UP THE WALL
The FARM-TO-PLATE movement is heading into CITIES, thanks to a Melbourne-based START-UP.
We are living in a city that’s not only foodie-focused, but also loves to be trendy,” explains Melbourne entrepreneur, Geert Hendrix. “The current trend is that people want to know where their food comes from, how long it took to get there, and if there’s ways to make it more sustainable. But it was tricky for city chefs to get involved as they had a smaller space to play with.”
It’s not very often a culinary trend is born in regional Australia before winding its way from the countryside into the kitchens of our major cities. But with the farm-to-table movement, it’s been the city chefs who are playing catch-up as regional restaurateurs relish their spacious grounds being transformed into small farms.
That was, until recently. In early 2018, those chowing down at trendy Melbourne eatery Higher Ground were enjoying herbs and micro-greens grown inside the property.
Higher Ground was quickly followed by Australia’s first underground urban farm, birthed in a carpark beneath Sydney’s bustling George Street. Office workers at the Mirvac building now pick their own salad leaves at lunch, and a salad bar has opened in the office
lobby. And it’s all thanks to Farmwall, the start-up created by Geert and his co-founder Serena Lee, which builds ‘vertical farms’ in cafés and restaurants, enabling them to grow-their-own despite space restrictions.
Although the company started as the brainchild of Geert, there’s also a designer and a sustainable architect on the payroll. In January, 2016, they met in the back of an Uber that Geert was driving after quitting his six-figure sales job.
“I had a bit of a burnout,” says Geert. “I’d been in sales of beer for about 10 years and was just over it. I made a decision about wanting to do something that I loved and made a sacrifice of a wage. I started telling the story of this urban farm to everyone I met in the Uber. So many of the people I met at that time are now key to the development of Farmwall.”
His initial plan was to build one urban farm with an adjoining restaurant and space for holistic wellness, including yoga and meditation. But, when priced up it came to AU$15 million. “I didn’t quite have enough savings to cover even a small percentage of that,” he laughs.
Instead, when talking to his new collaborators, he tweaked his business pitch. How could they scale it down so they could start tomorrow? “We decided that, instead of it being one big restaurant with an urban farm, we’d scale it down and put it in a lot of restaurants,” he recalls.
The team spent the next 12 months crowdfunding and, by October, 2017, they’d collected AU$30,000 – enough to create the first three farm walls and purchase a 1000-square-metre plot of land in Alphington, a few kilometres outside of Melbourne’s CBD. The barren space has since been transformed into an urban farm, with offices for Farmwall’s staff, who are also moonlighting as the start-up’s urban farmers. They germinate all the seeds onsite, growing them in natural hemp, until the produce is ready to be delivered to the Farmwall.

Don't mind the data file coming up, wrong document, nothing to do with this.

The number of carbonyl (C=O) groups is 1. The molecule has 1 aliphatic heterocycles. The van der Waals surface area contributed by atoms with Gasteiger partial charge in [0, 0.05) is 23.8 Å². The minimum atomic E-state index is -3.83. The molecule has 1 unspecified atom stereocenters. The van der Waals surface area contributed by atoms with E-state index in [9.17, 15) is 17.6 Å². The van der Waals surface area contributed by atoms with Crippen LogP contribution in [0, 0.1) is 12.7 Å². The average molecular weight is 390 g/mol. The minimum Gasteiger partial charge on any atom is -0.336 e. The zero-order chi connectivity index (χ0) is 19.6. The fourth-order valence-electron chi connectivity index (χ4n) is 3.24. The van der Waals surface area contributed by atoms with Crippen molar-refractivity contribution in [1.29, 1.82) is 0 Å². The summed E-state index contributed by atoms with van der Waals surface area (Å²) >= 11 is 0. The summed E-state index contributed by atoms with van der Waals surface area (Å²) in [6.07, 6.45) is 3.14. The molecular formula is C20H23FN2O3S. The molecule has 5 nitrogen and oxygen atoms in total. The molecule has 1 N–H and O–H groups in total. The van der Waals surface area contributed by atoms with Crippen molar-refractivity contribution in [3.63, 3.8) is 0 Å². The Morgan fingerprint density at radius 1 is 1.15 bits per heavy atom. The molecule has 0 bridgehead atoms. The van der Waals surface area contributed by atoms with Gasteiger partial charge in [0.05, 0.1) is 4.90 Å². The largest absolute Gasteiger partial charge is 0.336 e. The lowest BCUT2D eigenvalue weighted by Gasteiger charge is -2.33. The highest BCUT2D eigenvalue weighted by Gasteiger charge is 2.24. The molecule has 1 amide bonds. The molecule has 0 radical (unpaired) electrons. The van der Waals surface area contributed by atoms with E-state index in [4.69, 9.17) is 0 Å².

“It means that the Farmwall always looks full and flourishing,” says Geert. “Each restaurant can customise the content of the interchangeable trays within their vertical farm.”
Before Farmwall, Melbourne eateries
The current TREND is that people want to KNOW where their FOOD COMES FROM and how long it took to get there.
had ‘micro-greens’ delivered, but they arrived in kitchens in non-recyclable plastic containers, filled with around 70 per cent soil. Chefs were finding it messy, inconvenient and, most of all, expensive. “With Farmwall, the chefs can just pull the micro-greens out of the hemp, or cut them, and the hemp is fully compostable,” says Geert. “There’s no mess and it’s very easy to deal with.”
The start-up is run on a subscription model that is quoted relative to size and content. There’s also an app which allows chefs to easily pick and choose the produce they want. Next, there are plans to introduce an onsite aquaponics farming system.
“I’ve always been very interested in building eco-systems, ever since I was a young boy,” says Geert. “Then, when it came to Farmwall, every time I googled aquaponics, it was Dr Wilson Lennard’s name which popped up. When I got in contact, he was so impressed with what we were talking about, he wanted to be involved. He’s now a founding member.”
As well as the expansion into aquaponics, Farmwall are also looking at their future expansion. “One day, we even see the Farmwall sitting in a supermarket, with customers cutting away what they want and purchasing the freshest produce possible,” he says. “But for now, we’re happy helping inner-city restaurants and offices join thefarm-to-table movement.”